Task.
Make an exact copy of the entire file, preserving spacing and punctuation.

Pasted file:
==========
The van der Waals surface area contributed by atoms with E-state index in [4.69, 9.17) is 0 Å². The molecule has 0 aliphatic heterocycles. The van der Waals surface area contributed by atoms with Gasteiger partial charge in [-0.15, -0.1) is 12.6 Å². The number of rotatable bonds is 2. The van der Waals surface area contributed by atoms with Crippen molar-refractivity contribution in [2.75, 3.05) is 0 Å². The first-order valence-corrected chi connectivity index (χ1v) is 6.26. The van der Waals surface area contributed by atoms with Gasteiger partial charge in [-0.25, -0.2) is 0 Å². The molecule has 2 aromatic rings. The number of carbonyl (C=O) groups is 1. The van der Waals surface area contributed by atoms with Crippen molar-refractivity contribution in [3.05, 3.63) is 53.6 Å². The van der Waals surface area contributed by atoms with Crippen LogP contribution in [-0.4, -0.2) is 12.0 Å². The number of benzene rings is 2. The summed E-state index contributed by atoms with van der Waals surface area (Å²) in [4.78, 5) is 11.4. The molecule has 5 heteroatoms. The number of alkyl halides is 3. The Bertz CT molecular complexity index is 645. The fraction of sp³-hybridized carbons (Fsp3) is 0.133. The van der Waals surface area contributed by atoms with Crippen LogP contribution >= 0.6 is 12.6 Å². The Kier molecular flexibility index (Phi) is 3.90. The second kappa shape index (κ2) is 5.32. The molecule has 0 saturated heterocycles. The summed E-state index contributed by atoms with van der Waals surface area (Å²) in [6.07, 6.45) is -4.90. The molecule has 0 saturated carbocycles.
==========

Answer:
The van der Waals surface area contributed by atoms with E-state index in [4.69, 9.17) is 0 Å². The molecule has 0 aliphatic heterocycles. The van der Waals surface area contributed by atoms with Gasteiger partial charge in [-0.15, -0.1) is 12.6 Å². The number of rotatable bonds is 2. The van der Waals surface area contributed by atoms with Crippen molar-refractivity contribution in [2.75, 3.05) is 0 Å². The first-order valence-corrected chi connectivity index (χ1v) is 6.26. The van der Waals surface area contributed by atoms with Gasteiger partial charge in [-0.25, -0.2) is 0 Å². The molecule has 2 aromatic rings. The number of carbonyl (C=O) groups is 1. The van der Waals surface area contributed by atoms with Crippen molar-refractivity contribution in [3.05, 3.63) is 53.6 Å². The van der Waals surface area contributed by atoms with Crippen LogP contribution in [-0.4, -0.2) is 12.0 Å². The number of benzene rings is 2. The summed E-state index contributed by atoms with van der Waals surface area (Å²) in [4.78, 5) is 11.4. The molecule has 5 heteroatoms. The number of alkyl halides is 3. The Bertz CT molecular complexity index is 645. The fraction of sp³-hybridized carbons (Fsp3) is 0.133. The van der Waals surface area contributed by atoms with Crippen LogP contribution >= 0.6 is 12.6 Å². The Kier molecular flexibility index (Phi) is 3.90. The second kappa shape index (κ2) is 5.32. The molecule has 0 saturated heterocycles. The summed E-state index contributed by atoms with van der Waals surface area (Å²) in [6.07, 6.45) is -4.90. The molecule has 0 saturated carbocycles.